The treatments were disposed in a randomized block design with a factorial scheme of 5 x 4, with four organic residues, rice husks in natura (RHI), carbonized rice husks (CRH), goat manure (GM), agroindustry carnauba residue (CR) and a control treatment without the incorporation of organic residues, and four classes of soils: Latossolo Vermelho-Amarelo (Oxisol), Neossolo Quartzarênio (Entisol Quartzipsamment), Gleissolo Háplico (Entisol Aquent) e Argissolo Vermelho-Amarelo (Ultisol), with four repetitions. The soil samples and organic residues were mixed at a proportion of 1:1 (v:v).

The experimental units (EU) were composed of tubes with a volume of 100 mL filled with the respective treatments after complete homogenization. They were moistened at close to 70% of the water retention capacity for each treatment during 15 days for full re-establishment of the microbial population.

The copaiba seeds were collected from a matrix tree and the break of dormancy was performed by mechanical scarification, using sandpaper for wood. Before sowing, pre-germinative treatment was performed, disinfection in a solution of 5% hypochlorite sodium, which was done for 5 minutes in order to eliminate pathogens, and later sowing was performed using three seeds per EU.

At 30 days, after complete germination of the seeds, the seedlings were thinned out, leaving the visually most vigorous ones per EU. The irrigations were performed periodically during the time the experiment was conducted, in order to maintain the substrates with a humidity close to 70% of the water retention capacity. At 90 days after thinning out, the seedlings were collected, separating the aerial part of the root. The roots were washed in running water to remove the adhered material.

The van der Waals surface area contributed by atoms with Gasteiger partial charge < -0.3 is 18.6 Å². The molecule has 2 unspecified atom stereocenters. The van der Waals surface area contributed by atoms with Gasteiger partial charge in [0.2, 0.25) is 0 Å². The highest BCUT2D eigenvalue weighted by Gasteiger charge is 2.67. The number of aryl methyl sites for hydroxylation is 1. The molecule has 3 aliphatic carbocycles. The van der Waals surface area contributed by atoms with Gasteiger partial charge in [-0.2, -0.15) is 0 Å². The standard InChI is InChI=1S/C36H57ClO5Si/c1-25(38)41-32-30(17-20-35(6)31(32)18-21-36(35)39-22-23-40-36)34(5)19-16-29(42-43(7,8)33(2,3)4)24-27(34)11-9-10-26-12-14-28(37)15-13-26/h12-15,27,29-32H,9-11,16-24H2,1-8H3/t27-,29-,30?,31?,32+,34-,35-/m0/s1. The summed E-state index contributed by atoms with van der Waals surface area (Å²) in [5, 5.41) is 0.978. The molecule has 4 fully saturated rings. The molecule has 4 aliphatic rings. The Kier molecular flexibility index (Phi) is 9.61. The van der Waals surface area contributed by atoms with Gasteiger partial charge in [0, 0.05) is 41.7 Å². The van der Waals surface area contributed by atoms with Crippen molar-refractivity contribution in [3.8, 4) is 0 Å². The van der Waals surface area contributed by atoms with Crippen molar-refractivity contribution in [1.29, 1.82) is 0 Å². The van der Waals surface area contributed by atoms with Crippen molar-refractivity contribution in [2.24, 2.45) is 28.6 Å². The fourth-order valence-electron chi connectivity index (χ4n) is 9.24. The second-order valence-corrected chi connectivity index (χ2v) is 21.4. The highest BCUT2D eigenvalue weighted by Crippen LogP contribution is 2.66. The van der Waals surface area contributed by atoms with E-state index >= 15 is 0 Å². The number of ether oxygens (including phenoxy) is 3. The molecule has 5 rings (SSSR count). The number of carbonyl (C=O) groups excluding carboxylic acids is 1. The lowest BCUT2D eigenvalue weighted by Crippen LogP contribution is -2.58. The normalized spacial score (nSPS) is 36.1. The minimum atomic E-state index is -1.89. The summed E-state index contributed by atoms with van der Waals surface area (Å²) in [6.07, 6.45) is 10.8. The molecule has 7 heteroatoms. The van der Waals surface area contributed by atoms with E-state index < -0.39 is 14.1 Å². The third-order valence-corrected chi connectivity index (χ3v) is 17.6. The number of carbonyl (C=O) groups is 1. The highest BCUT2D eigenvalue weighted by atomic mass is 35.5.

The response variables evaluated were: length of the aerial part (LAP), taking as a standard the terminal apical meristem, root length (RL) , diameter of the root collar (RC)), measured with a pachymetry, with a precision of 0.05 cm, number of leaves (NL), number of folioles (FOL), fresh mass of aerial part (FMAP), fresh root mass (FRM), dry mass of aerial part (DMAP), dry root mass (DRM), and quantification of dry matter was performed by weighing after drying in an oven at 65ºC for a period of approximately 72 hours; height/diameter ratio of root collar (H/DR/RC), dry mass of aerial part/dry mass of root (DMAP/DMR) and Dickson Quality Index (DQI), and physiological parameters: Chlorophyll a and Chlorophyll b, measured using a Falker portable chlorophyll meter (ChrolophylLOG), model CFL1030.

The concentrations of macronutrients P, K, Ca and Mg in the dry mass of the aerial part were determined after grinding in a Wiley type mill, weighing and digestion with a nitro perchloric acid solution according to a methodology described in Tedesco et al. (1995). The P contents were determined by colorimetry, those of K by flame photometry, Ca and Mg by atomic absorption spectrophotometry using certified plant material as standard sample.

The data were submitted to the F test, by analysis of variance (ANOVA), with a 1% probability and the means when significant submitted to Tukey’s test (p<0.05) using the Sisvar statistical program (Ferreira, 2011).